If a square root of a negative number is taken, we quickly run into a problem. No real number when multiplied by itself gives a negative number. So, a new number called i is created and defined to be the square root of -1. If we square this number, i2, we get -1. When we cube i we get -i, and when we raise i to the fourth power we get 1. As powers of i increase we go through the cycle of these four values.
If we multiply i by a coefficient we get what is called an imaginary number.
The name is misleading, these are actual numbers, and are of great importance.
A number consisting of a real term and an imaginary term of the form a + bi is called a complex number.
Complex numbers can be graphed using two axes, the horizontal axis labeled x and the vertical axis labeled iy. So, think of complex numbers as two-dimensional numbers. It is as simple as that.
When we add, or subtract, complex numbers we add, or subtract, the real part and add, or subtract, the imaginary part.
3 + 4i is to be added to 5 + 2i. Adding 3 and 5 we get 8, and 4 plus 2 gives 6.
The sum above is 8 + 6i.
If we multiply the numbers (3 + 4i)(5 + 2i) we must treat the numbers as though they are binomials, and multiply as we would multiply binomials.
(3)(5) + (3)(2i) + (4i)(5) + (4i)(2i) = 15 + 6i + 20i + 8i2
Since i2 is -1, we get 15 + 6i + 20i – 8 = 7 + 26i
Definition: The conjugate of a complex number has the opposite sign for the imaginary term.
The numbers 4 – 2i and 4 + 2i are conjugates of each other.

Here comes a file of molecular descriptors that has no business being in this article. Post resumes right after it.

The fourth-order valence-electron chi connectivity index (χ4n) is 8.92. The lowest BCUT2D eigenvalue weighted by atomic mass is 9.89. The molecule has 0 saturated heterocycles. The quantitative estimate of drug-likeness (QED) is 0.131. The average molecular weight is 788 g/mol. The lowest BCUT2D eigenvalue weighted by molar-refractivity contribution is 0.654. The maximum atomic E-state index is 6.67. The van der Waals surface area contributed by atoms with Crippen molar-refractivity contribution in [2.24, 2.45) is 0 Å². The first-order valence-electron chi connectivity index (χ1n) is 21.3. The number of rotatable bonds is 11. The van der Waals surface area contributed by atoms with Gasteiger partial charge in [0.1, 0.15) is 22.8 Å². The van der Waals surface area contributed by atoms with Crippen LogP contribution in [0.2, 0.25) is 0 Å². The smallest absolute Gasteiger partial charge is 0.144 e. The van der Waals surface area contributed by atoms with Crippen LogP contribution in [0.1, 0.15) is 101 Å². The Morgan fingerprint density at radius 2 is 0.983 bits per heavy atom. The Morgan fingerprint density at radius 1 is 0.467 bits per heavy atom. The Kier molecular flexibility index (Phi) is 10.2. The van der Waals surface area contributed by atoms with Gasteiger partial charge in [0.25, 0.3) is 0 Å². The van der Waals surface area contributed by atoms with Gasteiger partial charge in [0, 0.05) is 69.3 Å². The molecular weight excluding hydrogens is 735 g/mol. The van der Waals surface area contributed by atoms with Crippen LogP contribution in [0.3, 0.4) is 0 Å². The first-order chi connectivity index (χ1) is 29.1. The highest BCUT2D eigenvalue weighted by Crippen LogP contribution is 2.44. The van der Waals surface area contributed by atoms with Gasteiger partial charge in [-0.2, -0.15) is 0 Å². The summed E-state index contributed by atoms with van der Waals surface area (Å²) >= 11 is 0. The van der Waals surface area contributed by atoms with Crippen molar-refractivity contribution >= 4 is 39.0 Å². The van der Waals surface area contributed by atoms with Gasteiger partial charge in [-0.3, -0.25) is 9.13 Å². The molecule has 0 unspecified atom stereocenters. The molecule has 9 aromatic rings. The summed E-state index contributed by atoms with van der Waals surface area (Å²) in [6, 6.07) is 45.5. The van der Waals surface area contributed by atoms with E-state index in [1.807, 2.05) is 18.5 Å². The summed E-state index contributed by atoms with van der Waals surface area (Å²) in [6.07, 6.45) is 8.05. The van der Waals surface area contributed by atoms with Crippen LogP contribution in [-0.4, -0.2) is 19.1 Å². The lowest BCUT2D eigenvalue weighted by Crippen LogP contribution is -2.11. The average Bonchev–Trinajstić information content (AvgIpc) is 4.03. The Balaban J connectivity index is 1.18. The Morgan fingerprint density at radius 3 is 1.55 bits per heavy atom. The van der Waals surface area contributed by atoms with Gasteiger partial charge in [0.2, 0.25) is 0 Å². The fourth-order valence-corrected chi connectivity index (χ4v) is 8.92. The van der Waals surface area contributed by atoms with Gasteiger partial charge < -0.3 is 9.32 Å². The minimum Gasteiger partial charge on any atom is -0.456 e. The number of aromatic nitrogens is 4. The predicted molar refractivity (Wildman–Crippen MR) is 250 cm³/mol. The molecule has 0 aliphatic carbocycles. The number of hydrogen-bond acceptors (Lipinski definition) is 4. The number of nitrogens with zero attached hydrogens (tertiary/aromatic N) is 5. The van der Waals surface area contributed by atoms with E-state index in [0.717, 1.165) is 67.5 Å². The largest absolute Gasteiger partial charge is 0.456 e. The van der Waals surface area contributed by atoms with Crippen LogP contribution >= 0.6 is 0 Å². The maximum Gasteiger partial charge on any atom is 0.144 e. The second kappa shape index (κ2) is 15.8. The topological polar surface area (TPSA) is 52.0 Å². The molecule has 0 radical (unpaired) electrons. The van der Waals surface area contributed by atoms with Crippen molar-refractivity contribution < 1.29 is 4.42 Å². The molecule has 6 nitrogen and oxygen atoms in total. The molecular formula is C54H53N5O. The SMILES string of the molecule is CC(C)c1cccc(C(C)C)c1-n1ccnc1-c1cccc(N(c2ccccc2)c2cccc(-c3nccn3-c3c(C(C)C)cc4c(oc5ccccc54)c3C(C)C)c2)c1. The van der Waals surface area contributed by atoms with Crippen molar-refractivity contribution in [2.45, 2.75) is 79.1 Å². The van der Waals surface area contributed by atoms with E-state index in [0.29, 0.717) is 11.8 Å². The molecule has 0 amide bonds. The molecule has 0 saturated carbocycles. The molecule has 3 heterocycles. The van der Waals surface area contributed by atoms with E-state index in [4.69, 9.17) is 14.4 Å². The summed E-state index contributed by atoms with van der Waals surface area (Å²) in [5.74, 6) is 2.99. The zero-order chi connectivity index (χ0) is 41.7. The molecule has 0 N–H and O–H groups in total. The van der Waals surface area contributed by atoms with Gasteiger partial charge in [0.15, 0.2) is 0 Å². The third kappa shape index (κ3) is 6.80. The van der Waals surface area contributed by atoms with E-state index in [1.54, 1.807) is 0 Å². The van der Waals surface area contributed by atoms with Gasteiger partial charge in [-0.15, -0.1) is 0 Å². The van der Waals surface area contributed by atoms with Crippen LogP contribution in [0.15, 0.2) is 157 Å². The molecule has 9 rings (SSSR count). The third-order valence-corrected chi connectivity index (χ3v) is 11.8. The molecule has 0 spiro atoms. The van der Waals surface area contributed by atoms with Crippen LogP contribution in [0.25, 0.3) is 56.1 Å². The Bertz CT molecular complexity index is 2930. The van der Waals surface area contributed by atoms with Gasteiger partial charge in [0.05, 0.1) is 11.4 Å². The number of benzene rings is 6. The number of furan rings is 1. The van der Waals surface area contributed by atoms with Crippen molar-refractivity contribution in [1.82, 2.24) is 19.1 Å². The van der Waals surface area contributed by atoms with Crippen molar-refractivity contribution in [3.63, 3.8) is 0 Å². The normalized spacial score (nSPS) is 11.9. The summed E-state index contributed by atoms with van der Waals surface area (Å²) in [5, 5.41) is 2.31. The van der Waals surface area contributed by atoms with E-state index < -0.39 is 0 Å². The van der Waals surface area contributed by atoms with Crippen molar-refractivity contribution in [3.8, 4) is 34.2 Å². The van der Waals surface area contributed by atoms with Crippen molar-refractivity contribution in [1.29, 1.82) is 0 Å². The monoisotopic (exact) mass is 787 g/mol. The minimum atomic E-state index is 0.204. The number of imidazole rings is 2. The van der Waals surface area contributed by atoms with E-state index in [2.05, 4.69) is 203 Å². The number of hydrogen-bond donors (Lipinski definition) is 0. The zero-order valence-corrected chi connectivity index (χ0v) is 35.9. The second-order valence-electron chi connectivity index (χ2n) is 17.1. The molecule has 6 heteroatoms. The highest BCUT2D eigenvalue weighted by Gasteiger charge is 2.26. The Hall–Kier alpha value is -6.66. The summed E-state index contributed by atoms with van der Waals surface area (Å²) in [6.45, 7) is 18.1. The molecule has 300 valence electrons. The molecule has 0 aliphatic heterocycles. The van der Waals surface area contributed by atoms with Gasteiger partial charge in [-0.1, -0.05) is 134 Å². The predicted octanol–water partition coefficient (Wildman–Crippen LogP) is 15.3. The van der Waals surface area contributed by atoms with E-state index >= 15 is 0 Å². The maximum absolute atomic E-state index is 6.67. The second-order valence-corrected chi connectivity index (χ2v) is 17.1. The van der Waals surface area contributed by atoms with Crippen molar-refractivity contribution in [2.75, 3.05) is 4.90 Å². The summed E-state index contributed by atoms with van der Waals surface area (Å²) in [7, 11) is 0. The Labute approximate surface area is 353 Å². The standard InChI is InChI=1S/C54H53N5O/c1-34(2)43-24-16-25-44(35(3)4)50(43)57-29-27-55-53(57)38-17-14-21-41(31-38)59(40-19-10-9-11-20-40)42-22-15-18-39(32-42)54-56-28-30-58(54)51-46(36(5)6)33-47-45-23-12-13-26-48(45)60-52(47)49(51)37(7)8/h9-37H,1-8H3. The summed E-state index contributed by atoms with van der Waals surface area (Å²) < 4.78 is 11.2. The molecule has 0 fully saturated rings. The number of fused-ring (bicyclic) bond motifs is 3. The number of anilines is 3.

It is desirable to not have i in a denominator. To fix the problem, multiply any complex number in the denominator by 1 in the form of its conjugate divided by itself.
As an example, start with the number below, and remove any imaginary number from its denominator.
(2 + 3i) ÷ (4 – 2i)
(2 + 3i) (4 + 2i) = 8 + 4i + 12i + 6i2 = 2 + 16i = 1 + 8i
(4 – 2i) (4 + 2i) 16 + 8i – 8i – 4i2 20 10
Notice the imaginary parts all disappear from the denominator. This will always happen.
Think about the factoring rule
Absolute Value of a Complex Number
Finally, what is the absolute value of a complex number? Well, the absolute value of a real number the distance from the point to the origin. The same thing is true for absolute values of complex numbers. Recall that complex numbers are two-dimensional, so we have an x distance and a y distance. Since the axes are at right angles, the absolute value of a complex number requires the Pythagorean Theorem.
Find │3 – 4i│.
(32 + (-4)2)1/2 = (9 + 16)1/2 = 251/2 = 5